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In its 1960 Master Plan for Higher Education, California became the first state to adopt an explicit public policy extending college opportunity to every adult who could benefit from it. The primary responsibility for implementing this vision was assigned to the California Community Colleges, a system that has since become the foundation of college opportunity in the state. Too few people realize the critical role that the community colleges have played in making California’s tripartite higher education system a national and world leader for over four decades. Although the equality of...
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PACE presents three working papers on the inadequacies and difficulties of successful transition from high school to college. These papers are derived from The Bridge Project, a six-state study of K–16 issues. These three papers do not attempt to cover all aspects of K–16 and transition issues. Consequently, the policy implications at the end are based solely on these studies. While the media has focused a disproportionate amount of its attention on the highly selective University of California system, these studies provide fresh perspectives on the issues of college preparation, transition...
New Education Policies
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Senior slump is part of American high school culture. High school seniors, from the top of the class to the bottom, view much of senior year as a time they have "earned" for nonacademic pursuits, including fun, internships, and paid work. For the best-performing students, senior slump may begin in the fall, the day after they are accepted to college under early admissions. For other college-bound students, senior slump often begins soon after they have filed their college applications. For students not planning to attend college immediately after high school, senior slump may begin the moment...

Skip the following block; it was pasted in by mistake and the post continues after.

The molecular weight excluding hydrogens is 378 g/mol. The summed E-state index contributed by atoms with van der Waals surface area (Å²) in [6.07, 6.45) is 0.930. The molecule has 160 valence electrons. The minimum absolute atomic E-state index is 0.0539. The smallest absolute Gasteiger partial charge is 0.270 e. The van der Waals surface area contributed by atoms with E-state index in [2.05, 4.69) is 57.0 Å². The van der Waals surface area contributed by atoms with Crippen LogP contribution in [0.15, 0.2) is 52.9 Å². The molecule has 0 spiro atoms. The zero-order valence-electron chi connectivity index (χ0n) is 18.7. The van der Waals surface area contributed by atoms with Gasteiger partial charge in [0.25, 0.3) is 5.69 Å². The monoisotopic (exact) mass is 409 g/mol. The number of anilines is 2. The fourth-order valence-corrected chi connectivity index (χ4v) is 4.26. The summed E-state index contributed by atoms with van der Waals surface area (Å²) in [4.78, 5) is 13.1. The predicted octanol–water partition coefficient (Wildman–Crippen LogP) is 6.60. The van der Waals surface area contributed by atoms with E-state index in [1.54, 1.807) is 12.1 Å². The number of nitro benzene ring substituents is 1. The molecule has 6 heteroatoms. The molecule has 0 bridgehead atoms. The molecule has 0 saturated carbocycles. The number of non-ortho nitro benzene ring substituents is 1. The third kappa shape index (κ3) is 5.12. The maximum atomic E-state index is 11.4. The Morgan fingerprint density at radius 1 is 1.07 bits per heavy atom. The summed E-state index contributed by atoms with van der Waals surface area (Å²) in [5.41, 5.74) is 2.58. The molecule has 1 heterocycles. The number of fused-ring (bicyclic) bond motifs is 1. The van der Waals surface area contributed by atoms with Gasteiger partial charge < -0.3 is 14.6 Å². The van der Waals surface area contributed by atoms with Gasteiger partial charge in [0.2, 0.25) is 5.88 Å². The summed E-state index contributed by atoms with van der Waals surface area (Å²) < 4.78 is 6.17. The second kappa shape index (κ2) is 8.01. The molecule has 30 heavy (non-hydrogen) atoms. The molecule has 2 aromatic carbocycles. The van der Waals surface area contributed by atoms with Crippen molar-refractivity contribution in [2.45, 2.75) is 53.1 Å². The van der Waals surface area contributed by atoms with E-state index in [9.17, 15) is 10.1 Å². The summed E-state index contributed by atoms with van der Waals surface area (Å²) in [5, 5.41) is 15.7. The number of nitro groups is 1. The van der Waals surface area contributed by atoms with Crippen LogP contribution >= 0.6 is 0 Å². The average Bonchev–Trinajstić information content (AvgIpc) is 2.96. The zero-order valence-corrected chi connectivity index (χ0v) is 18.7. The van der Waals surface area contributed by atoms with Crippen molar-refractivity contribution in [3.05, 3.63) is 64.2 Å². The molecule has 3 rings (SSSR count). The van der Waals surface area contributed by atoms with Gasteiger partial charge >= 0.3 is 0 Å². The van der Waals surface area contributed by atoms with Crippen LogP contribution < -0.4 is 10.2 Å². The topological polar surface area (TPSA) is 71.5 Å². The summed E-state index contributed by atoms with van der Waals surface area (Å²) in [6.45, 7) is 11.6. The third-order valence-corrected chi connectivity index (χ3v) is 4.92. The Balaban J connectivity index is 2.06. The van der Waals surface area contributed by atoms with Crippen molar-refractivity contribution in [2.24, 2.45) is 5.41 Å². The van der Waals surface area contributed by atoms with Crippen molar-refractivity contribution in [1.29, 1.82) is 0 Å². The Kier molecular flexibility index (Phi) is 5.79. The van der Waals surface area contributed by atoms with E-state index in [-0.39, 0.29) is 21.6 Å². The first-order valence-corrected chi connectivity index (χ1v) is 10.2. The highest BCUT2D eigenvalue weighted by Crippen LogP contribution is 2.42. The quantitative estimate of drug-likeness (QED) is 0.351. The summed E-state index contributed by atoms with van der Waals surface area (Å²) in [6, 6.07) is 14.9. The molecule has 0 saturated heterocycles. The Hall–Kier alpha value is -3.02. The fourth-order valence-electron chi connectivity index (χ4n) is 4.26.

Third-Year Results from Replications of the California Peninsula Academies
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This paper reports 1987–88 results from an evaluation of 11 academy programs in California high schools. Academies are schools within schools, combining academic and vocational courses in a program designed to reduce dropout rates. The evaluation used a matched comparison group for each cohort of academy students at each site. Results for in-school outcomes were generally positive. Focusing on one grade-level cohort for which graduation rates are available, the number of dropouts saved was estimated, along with the costs and economic benefits to society. The estimated net benefit from dropout...
Second-Year Results from Replications of the California Peninsula Academies
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This paper reports results from the first two years of an effort in 10 high schools to replicate the California Peninsula Academies. The Academy model combines the core academic curriculum with technical instruction in a particular occupational field. Local employers representing that field participate in various ways. The program is intended to improve the school performance of students who would otherwise be likely to drop out. Evidence presented here indicates that Academy students generally have compiled better grades and more course credits than students in comparison groups at the same...
Recent Changes and Prospective Trends
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California's increased high school graduation and college entrance requirements have changed course-taking patterns among California high school students. Enrollment has increased in all levels of math, science, and foreign language instruction. More students are enrolled in advanced placement classes. In addition, California's new state frameworks for math, science, and foreign language contain state-of-the-art instructional guidance for district curriculum leaders and teachers. These accomplishments reflect the goals of recent school reforms and address the belief that in order to be...
1986–87 Evaluation Report